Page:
Prime Minister Jacinda Ardern has hit back at Opposition leader Judith Collins for "trying to imply without any evidence" that the latest COVID-19 outbreak came from the border.
Collins told The AM Show on Wednesday the outbreak has "obviously been caused by a border mishap", and she doubled down in Parliament by quoting Otago University Professor Nick Wilson who said "we must have had some failure at the border".
Ardern hit back at Collins in Parliament by reminding her that there is no evidence yet to link the south Auckland cluster to the state-run managed isolation and quarantine (MIQ) facilities where returnees and COVID-19 cases are housed.
"I agree with him that it is unlikely that there could have been silent transmission for that long.... analysis supports that to date. However, that does not necessarily mean there has been a failure at the border," Ardern said.
She pointed to Hong Kong, Singapore, Korea and the Australian states of Victoria and New South Wales as jurisdictions that have experienced resurgences in COVID-19 despite being hailed for managing the virus well.
"I note Vietnam reached 99 days and has been highly praised for their proactive and rigorous regime. They are yet to determine the source of their outbreak either," Ardern said.
"This does not mean anyone has failed. It means perfection in the response to a virus in a pandemic is just not possible."
The south Auckland cluster is understood to have originated at cold storage facility Americold in Auckland but the source is still unknown, and Ardern said there are a "number of ways" the virus could have entered New Zealand.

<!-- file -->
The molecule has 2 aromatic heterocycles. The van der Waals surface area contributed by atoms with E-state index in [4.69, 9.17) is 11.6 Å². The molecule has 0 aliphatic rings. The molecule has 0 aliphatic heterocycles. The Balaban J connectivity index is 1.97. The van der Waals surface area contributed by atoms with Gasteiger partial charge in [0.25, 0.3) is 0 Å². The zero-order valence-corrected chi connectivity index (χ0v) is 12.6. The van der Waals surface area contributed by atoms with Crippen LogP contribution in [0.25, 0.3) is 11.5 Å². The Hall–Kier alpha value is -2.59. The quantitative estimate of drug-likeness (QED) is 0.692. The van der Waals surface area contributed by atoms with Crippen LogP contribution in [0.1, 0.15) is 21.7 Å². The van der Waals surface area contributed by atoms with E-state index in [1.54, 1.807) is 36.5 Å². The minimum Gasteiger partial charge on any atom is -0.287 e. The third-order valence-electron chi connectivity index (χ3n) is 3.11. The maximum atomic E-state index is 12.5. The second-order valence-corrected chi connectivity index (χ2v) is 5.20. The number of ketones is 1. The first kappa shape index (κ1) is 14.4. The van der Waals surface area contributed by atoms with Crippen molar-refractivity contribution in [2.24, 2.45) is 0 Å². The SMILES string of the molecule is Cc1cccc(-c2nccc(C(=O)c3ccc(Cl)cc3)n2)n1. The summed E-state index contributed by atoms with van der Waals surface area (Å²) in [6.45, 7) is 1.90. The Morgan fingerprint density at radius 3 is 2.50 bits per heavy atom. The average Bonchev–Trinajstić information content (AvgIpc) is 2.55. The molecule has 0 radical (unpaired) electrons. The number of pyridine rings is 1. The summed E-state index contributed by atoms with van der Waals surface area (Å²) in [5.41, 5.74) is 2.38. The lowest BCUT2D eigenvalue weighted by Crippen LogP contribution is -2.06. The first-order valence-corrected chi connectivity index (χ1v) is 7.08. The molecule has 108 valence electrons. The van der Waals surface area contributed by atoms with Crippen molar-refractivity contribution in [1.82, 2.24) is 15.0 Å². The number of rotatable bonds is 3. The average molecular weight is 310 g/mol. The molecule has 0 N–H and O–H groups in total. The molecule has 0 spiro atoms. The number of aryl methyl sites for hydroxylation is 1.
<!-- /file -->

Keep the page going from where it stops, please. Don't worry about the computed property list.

"To date we have not established the source of the cluster but we are working hard to investigate all possible options," she said, although Director-General of Health Ashley Bloomfield has all but ruled out transmission from cold store goods.
"No one wants to find the source more than we do," Ardern said. "It helps us make sure that we have got all of the periphery of this cluster. But it is not evidence-based to imply it has come from one particular origin when we have not defined that as yet."
Collins has suggested the virus outbreak is linked to the border after Newshub revealed more than 60 percent of border-facing workers had not been tested the week before the latest outbreak, falling short of Cabinet's approved testing strategy.
She quoted Auckland University Professor Des Gorman who told Newshub he thinks New Zealanders "deserves better than such a casual approach to surveillance to possible infectivity among the border workforce".
The Government has since ordered all border-facing staff to be tested.
"I again point to the fact that the vast majority of our border staff have been tested and to date we have not found the source of this outbreak," Ardern said in response.
She pointed to research by ESR, New Zealand's Crown Research Institute, which has been helping efforts to understand COVID-19 by performing whole genome sequencing on positive coronavirus samples.
"The ESR evidence demonstrates that the genome sequencing suggests that the source of this outbreak was in very close proximity to the first cases, thus demonstrating that it's not a matter of there having necessarily been a case that was not picked up," Ardern said.
"Of those tests we've been able to run we have not been able to demonstrate a link between the genome sequencing of this cluster and those to date where we've had the ability to test who have come through our MIQ.
"We will continue looking, but it is simply not fair to say that this has been illustrative of a particular failure when there is no link to our borders or anywhere else at this stage."
The latest Ministry of Health data shows there are 2422 close contacts of the current cluster, of which 2368 have been contacted and are self-isolating.
The total number of active cases in New Zealand is 134, of which 21 are imported cases from MIQ facilities.